Need Help Now?

If you need immediate emergency assistance call 911.

The Crisis Intervention and Suicide Prevention Center of BC

The Crisis Intervention and Suicide Prevention Centre of BC (Crisis Centre) is a non-profit, volunteer organization committed to helping people help themselves and others deal with crisis.


Phone toll-free. 24 hours a day,
7 days a week

WorkSafeBC - Crisis Support Line

Contact WorkSafeBC if you are an injured worker, and you or your family is in emotional crisis.


Phone toll-free. 24 hours a day,
7 days a week

Goverment of Canada Mental Health Support

The Government of Canada Mental Health Support page provides free resources for mental health and substance use support.


24 hours a day, 7 days a week or
text WELLNESS to: 686868 for youth, 741741 for adults

Take a Self-Assessment

There are many helpful tests available, here are good places to start:

Here to Help

These screening self-tests are tools that help you look at your mental health or wellness. These tests look for signs or symptoms that can show up in some mental illnesses. They can also help you look at patterns of feelings or patterns of substance use.

The Canadian Institute of Public Safety Research and Treatment (CIPSRT)

The CIPSRT has a list of anonymous, online self-assessment screening tools provided to help identify symptoms of mood disorders, anxiety disorders, or post-traumatic stress disorder.

Mental Health Meter

The Mental Health Meter helps individuals to reflect on their unique strengths and identify areas where their level of mental fitness could be improved to help them cope with all of life’s up and downs.

Resources Available

These resources will give you a better understanding of mental health in the context of the experiences and pressures of first responders, as well as the broader population.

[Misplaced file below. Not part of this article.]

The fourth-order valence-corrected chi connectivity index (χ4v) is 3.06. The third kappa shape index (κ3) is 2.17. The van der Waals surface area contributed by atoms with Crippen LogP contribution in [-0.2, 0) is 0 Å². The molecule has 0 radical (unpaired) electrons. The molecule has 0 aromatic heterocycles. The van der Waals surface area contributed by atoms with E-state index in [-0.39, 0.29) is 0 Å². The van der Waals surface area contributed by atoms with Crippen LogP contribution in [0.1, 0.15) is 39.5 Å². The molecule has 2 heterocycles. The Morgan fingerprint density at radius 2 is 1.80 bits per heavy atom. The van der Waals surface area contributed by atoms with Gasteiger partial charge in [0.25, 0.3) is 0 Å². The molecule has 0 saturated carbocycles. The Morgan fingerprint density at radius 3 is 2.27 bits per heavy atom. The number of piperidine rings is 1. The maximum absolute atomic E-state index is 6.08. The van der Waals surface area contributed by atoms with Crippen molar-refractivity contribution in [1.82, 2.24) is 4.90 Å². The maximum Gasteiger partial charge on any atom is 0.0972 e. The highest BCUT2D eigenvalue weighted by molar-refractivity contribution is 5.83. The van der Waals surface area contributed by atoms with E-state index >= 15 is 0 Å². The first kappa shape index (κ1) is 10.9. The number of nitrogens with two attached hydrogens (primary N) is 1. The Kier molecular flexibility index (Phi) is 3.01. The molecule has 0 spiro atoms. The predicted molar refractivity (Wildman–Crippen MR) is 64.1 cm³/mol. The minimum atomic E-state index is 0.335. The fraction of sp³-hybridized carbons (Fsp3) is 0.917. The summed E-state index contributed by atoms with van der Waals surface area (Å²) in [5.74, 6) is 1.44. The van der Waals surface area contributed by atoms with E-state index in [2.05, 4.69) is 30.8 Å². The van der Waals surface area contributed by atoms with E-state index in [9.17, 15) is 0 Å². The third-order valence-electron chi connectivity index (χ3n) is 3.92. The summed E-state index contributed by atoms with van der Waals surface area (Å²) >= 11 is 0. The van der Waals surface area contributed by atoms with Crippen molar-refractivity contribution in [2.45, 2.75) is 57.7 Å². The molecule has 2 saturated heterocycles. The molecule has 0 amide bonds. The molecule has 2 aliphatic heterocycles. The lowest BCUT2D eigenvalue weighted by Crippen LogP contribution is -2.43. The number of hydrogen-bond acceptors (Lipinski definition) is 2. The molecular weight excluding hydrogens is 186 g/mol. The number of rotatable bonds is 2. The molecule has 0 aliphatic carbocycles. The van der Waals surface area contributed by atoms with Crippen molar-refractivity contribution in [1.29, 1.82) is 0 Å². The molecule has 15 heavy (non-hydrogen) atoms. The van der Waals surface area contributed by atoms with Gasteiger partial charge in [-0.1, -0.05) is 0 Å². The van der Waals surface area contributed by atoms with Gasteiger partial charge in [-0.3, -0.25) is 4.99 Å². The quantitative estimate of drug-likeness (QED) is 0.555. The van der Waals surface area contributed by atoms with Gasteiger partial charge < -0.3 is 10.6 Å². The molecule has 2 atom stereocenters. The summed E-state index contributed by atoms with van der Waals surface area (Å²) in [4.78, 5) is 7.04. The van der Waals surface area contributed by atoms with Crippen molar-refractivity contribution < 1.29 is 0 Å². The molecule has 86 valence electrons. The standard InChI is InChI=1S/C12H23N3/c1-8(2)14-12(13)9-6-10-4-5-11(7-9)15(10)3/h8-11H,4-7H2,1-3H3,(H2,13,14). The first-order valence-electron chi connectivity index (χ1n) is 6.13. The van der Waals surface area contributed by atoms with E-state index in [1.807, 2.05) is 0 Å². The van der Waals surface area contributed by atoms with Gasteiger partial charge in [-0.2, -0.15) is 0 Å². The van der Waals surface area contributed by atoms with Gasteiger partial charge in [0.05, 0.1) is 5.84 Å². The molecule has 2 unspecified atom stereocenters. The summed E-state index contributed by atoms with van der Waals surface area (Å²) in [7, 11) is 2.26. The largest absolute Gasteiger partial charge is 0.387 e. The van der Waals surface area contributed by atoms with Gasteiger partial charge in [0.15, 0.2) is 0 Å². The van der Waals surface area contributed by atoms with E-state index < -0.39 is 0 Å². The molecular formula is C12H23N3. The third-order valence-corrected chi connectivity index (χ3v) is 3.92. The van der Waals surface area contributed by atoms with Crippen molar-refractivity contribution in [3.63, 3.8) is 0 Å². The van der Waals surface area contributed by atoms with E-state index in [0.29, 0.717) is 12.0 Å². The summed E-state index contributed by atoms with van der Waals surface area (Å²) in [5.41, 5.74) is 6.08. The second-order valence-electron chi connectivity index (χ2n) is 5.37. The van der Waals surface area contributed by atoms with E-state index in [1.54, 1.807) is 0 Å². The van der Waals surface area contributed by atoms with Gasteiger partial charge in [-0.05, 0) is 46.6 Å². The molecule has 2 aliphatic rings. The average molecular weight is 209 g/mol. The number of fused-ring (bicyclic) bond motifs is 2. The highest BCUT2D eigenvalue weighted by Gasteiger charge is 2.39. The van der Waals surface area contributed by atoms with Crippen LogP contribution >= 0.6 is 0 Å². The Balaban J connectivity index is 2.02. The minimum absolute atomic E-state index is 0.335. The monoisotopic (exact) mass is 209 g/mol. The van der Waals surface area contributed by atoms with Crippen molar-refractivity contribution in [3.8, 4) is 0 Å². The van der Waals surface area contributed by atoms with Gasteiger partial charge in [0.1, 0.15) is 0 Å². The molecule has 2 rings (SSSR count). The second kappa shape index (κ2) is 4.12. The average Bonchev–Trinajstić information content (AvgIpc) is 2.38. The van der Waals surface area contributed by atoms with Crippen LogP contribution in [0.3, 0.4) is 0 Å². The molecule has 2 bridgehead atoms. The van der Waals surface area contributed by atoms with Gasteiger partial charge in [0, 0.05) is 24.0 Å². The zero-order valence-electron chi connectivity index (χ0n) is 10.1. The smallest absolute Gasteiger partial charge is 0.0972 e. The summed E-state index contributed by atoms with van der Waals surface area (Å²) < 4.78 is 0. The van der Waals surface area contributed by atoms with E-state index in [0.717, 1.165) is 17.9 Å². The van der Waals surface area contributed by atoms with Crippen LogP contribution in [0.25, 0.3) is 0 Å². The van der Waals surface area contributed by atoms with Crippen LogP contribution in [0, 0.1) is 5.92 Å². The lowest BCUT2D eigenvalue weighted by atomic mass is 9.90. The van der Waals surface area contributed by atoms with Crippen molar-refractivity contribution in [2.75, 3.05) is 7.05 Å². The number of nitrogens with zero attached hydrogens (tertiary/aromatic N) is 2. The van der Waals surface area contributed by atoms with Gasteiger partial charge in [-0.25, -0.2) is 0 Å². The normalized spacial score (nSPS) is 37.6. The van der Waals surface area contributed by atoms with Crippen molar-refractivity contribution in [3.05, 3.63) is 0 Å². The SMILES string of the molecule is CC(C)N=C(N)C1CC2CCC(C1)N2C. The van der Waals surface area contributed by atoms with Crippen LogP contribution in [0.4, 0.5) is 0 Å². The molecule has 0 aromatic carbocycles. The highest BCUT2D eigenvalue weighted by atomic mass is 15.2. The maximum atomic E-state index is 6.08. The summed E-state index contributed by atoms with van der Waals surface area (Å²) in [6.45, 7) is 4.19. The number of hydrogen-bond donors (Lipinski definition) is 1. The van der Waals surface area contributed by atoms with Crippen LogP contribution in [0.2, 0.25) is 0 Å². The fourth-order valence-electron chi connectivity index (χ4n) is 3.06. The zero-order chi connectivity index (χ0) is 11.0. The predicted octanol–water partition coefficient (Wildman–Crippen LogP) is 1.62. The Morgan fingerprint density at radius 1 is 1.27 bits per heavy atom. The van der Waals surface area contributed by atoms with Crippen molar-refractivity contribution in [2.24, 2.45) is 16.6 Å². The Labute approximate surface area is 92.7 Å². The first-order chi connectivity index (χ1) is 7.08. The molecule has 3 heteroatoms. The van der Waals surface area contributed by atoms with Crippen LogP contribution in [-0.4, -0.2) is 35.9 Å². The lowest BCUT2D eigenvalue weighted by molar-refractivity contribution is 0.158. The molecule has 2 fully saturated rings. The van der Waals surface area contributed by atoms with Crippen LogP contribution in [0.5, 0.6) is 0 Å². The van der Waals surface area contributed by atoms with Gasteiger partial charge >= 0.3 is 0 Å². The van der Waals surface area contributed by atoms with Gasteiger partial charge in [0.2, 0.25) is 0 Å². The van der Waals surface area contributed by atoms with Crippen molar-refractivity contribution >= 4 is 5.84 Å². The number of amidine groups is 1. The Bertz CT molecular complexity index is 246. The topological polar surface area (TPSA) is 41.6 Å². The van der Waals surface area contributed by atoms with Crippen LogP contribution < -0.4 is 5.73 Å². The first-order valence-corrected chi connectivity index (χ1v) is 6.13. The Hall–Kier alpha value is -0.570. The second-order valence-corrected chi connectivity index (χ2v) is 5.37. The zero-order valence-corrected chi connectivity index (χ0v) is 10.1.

Sometimes it’s helpful to take a personal mental health check—to see how you’re managing with the stress and pressure of work (and life!).


Retirement is certainly a major life transition that can be viewed as a reward for years of hard work; however, it can also bring about stress, anxiety, and depression among other mental health impacts. First responders who have given serious thought to what they will do in retirement will generally experience a smoother transition.


The best way to protect yourself against mental challenges is to prevent them from happening in the first place. Explore some of the first responder tools and resources available to help you protect your mental health, including self-care education apps and critical incident response strategies.


Learning about mental health can help develop awareness and understanding. Here are some mental health training resources, including courses you can take to learn more about strengthening your own mental health, as well as courses that cover how to better support mental health in your workplace.

Treatments & Claims

Sometimes you may need to see a mental health practitioner or perhaps you have a mental health disorder related to your employment. Don’t hesitate to get access to help.

As Family & Friends

The events and experiences of being a first responder can impact everyone around them: spouses, kids, friends and other family members.



Create a safe, supportive environment for those experiencing mental health challenges in the workplace.


The events and experiences of being a first responder can impact everyone around them: spouses, kids, friends and other family members.


It's difficult to see a friend at work struggling with a mental injury. Here are some tools to help you recognize when your colleagues may be struggling—and what you can do to support them.